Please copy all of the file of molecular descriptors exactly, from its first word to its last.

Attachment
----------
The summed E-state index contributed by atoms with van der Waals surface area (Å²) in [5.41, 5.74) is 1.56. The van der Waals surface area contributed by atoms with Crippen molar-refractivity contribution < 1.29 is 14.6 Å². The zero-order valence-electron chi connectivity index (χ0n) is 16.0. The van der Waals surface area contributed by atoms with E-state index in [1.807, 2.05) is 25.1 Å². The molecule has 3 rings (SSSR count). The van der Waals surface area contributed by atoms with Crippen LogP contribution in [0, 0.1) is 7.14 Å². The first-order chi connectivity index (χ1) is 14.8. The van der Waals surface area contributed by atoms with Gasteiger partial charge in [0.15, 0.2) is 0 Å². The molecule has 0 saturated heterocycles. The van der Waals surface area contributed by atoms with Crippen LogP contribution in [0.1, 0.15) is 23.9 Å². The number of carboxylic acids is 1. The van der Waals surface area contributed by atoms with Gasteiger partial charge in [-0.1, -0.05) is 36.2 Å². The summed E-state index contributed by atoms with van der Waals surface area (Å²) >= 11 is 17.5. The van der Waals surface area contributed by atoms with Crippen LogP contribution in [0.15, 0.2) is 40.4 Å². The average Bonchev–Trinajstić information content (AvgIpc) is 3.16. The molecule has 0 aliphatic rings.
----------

The summed E-state index contributed by atoms with van der Waals surface area (Å²) in [5.41, 5.74) is 1.56. The van der Waals surface area contributed by atoms with Crippen molar-refractivity contribution < 1.29 is 14.6 Å². The zero-order valence-electron chi connectivity index (χ0n) is 16.0. The van der Waals surface area contributed by atoms with E-state index in [1.807, 2.05) is 25.1 Å². The molecule has 3 rings (SSSR count). The van der Waals surface area contributed by atoms with Crippen LogP contribution in [0, 0.1) is 7.14 Å². The first-order chi connectivity index (χ1) is 14.8. The van der Waals surface area contributed by atoms with Gasteiger partial charge in [0.15, 0.2) is 0 Å². The molecule has 0 saturated heterocycles. The van der Waals surface area contributed by atoms with Crippen LogP contribution in [0.1, 0.15) is 23.9 Å². The number of carboxylic acids is 1. The van der Waals surface area contributed by atoms with Gasteiger partial charge in [-0.1, -0.05) is 36.2 Å². The summed E-state index contributed by atoms with van der Waals surface area (Å²) >= 11 is 17.5. The van der Waals surface area contributed by atoms with Crippen LogP contribution in [0.15, 0.2) is 40.4 Å². The average Bonchev–Trinajstić information content (AvgIpc) is 3.16. The molecule has 0 aliphatic rings.